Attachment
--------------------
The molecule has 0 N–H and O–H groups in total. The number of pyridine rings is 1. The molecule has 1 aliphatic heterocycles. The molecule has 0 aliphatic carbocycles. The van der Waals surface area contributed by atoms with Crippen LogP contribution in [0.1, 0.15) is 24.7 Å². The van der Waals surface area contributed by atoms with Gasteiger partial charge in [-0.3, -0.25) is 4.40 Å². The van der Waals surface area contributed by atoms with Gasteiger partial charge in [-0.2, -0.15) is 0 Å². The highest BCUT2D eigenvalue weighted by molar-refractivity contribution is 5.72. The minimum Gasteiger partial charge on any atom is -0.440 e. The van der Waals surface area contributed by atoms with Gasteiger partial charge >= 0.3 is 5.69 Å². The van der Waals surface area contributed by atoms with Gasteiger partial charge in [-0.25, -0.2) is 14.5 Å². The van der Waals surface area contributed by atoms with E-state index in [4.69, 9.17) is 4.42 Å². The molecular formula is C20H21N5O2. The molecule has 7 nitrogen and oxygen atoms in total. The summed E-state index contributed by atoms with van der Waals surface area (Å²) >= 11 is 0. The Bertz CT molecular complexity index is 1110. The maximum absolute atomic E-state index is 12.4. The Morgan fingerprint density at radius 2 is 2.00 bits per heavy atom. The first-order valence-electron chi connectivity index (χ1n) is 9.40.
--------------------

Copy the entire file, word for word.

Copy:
The molecule has 0 N–H and O–H groups in total. The number of pyridine rings is 1. The molecule has 1 aliphatic heterocycles. The molecule has 0 aliphatic carbocycles. The van der Waals surface area contributed by atoms with Crippen LogP contribution in [0.1, 0.15) is 24.7 Å². The van der Waals surface area contributed by atoms with Gasteiger partial charge in [-0.3, -0.25) is 4.40 Å². The van der Waals surface area contributed by atoms with Gasteiger partial charge in [-0.2, -0.15) is 0 Å². The highest BCUT2D eigenvalue weighted by molar-refractivity contribution is 5.72. The minimum Gasteiger partial charge on any atom is -0.440 e. The van der Waals surface area contributed by atoms with Gasteiger partial charge >= 0.3 is 5.69 Å². The van der Waals surface area contributed by atoms with Gasteiger partial charge in [-0.25, -0.2) is 14.5 Å². The van der Waals surface area contributed by atoms with E-state index in [4.69, 9.17) is 4.42 Å². The molecular formula is C20H21N5O2. The molecule has 7 nitrogen and oxygen atoms in total. The summed E-state index contributed by atoms with van der Waals surface area (Å²) >= 11 is 0. The Bertz CT molecular complexity index is 1110. The maximum absolute atomic E-state index is 12.4. The Morgan fingerprint density at radius 2 is 2.00 bits per heavy atom. The first-order valence-electron chi connectivity index (χ1n) is 9.40.